That sensibility is transforming schools into less welcoming places for boys who exhibit what have traditionally been thought of as stereotypically male behaviors. Those boys, unless drugged, don’t do as well in those environments. But that may be less a criticism of boys and masculinity than one of the ways in which our blue model school system is bent on churning out docile, easily managed, approval-seeking young people. The system is better at creating Fordist drones rather than the innovators and disruptors that we need. Entrepreneurs are definitely going to be part of the new age, and we need to make sure that independence and free-thinking is not being stymied at an early age.

Chira is right to call for a re-imagining of masculinity. As we have written before, factory work was once considered feminine and beneath the dignity of men; what constitutes “manly work” is anything but an absolute. But at the same time, Chira is looking at it the wrong: our traditional ideas of manliness contain elements of permanent value that we ought not throw away. We need to carefully think through a lot of our assumptions about gender roles, and build both the identities and the educational systems to help our boys succeed. Our society’s future depends on it.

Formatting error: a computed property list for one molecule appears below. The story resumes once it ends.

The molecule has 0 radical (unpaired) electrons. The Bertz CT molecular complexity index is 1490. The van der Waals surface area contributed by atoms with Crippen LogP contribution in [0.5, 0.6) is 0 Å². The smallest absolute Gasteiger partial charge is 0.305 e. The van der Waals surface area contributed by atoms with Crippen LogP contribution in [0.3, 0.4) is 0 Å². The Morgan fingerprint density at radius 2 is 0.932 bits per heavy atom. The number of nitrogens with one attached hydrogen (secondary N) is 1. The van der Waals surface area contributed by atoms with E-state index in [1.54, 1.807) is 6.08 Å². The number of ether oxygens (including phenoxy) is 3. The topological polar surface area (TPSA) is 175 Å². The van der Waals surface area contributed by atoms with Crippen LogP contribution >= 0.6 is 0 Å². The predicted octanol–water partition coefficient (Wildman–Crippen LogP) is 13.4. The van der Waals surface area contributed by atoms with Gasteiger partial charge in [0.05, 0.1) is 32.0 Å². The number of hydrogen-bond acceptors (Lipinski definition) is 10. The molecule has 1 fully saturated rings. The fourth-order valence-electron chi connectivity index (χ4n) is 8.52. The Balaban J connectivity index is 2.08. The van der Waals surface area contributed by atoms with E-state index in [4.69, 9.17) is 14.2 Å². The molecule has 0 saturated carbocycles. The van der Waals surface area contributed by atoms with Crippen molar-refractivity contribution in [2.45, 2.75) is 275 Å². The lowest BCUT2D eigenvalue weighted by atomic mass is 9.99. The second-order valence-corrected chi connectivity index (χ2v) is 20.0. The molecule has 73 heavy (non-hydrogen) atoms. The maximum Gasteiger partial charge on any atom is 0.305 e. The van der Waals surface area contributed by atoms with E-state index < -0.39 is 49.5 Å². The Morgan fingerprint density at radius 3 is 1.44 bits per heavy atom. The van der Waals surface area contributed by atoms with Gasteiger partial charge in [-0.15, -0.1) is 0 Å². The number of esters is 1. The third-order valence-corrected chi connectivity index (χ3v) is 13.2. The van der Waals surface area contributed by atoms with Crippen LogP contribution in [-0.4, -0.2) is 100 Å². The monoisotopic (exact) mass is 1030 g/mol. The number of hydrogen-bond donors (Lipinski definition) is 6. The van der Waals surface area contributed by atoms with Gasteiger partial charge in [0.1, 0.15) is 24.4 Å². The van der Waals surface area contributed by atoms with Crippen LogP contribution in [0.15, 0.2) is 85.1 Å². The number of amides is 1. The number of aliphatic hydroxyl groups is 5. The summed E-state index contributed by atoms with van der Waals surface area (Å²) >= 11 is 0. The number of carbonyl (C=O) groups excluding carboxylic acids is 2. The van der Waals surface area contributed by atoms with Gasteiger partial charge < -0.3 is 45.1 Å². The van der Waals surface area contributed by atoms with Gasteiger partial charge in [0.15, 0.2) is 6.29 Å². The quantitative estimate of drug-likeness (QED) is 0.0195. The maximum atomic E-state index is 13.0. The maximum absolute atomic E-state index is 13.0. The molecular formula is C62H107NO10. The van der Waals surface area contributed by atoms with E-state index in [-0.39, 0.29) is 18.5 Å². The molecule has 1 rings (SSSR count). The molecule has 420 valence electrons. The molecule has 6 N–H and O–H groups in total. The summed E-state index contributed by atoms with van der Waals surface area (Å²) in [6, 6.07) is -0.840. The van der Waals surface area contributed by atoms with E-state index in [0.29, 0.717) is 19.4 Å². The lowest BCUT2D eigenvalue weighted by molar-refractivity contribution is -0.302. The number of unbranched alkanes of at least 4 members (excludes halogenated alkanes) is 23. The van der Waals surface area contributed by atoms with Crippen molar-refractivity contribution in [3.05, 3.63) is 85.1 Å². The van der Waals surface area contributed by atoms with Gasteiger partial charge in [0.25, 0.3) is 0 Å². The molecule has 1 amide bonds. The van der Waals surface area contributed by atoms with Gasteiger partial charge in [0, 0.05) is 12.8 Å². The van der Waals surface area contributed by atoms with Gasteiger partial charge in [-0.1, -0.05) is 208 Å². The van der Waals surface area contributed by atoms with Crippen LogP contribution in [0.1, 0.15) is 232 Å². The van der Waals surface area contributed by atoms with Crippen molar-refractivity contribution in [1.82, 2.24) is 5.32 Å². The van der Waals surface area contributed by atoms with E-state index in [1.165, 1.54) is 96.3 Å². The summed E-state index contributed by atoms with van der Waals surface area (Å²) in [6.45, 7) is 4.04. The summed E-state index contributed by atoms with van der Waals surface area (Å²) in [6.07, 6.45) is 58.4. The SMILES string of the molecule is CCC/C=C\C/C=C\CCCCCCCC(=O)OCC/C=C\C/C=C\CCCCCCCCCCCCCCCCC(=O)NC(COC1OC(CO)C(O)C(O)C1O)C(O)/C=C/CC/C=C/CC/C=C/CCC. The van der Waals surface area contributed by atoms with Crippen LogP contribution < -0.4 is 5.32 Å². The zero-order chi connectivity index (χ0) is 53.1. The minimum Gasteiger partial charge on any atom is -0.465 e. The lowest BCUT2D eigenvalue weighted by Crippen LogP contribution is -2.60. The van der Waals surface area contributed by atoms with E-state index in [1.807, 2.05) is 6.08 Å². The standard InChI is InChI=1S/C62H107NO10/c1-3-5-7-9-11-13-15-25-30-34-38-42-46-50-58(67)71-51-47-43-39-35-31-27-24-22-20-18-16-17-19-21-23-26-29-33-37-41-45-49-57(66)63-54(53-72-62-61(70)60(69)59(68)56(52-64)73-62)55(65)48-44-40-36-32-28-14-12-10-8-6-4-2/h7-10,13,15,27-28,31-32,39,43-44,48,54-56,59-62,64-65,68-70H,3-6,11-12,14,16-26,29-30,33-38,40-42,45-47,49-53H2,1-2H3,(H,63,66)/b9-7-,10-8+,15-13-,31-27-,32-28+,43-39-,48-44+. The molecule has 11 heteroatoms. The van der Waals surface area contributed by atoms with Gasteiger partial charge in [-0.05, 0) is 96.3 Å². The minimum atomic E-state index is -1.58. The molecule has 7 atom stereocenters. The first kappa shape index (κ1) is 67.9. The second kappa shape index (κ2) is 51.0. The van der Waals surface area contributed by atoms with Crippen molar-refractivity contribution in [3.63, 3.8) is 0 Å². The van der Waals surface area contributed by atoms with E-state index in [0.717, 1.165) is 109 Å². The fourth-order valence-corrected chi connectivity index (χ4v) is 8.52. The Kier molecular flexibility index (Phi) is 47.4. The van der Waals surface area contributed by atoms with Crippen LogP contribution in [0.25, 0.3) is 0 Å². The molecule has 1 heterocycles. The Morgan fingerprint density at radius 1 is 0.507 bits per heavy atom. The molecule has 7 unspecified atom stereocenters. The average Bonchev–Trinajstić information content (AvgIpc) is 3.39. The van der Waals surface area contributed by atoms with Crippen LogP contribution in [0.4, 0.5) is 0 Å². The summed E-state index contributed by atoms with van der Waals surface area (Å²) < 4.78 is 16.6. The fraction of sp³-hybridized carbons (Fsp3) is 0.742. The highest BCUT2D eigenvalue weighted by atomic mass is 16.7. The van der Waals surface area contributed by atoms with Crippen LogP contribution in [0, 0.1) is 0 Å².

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  • Andrew Allison

    Hello? Did the writer consider the recent TAI post on female vs male graduation rates? The HEAL professions are not “pink”, they just require a degree and, with women graduating at twice the rate of men, the outlook for the latter is grim. I don’t have a problem with this; if boys are too stupid or lazy to work in order to graduate, they deserve the menial jobs to which they will inevitably be consigned. It seems that we are headed for a matriarchal professional workforce.

    • Grey Spectrum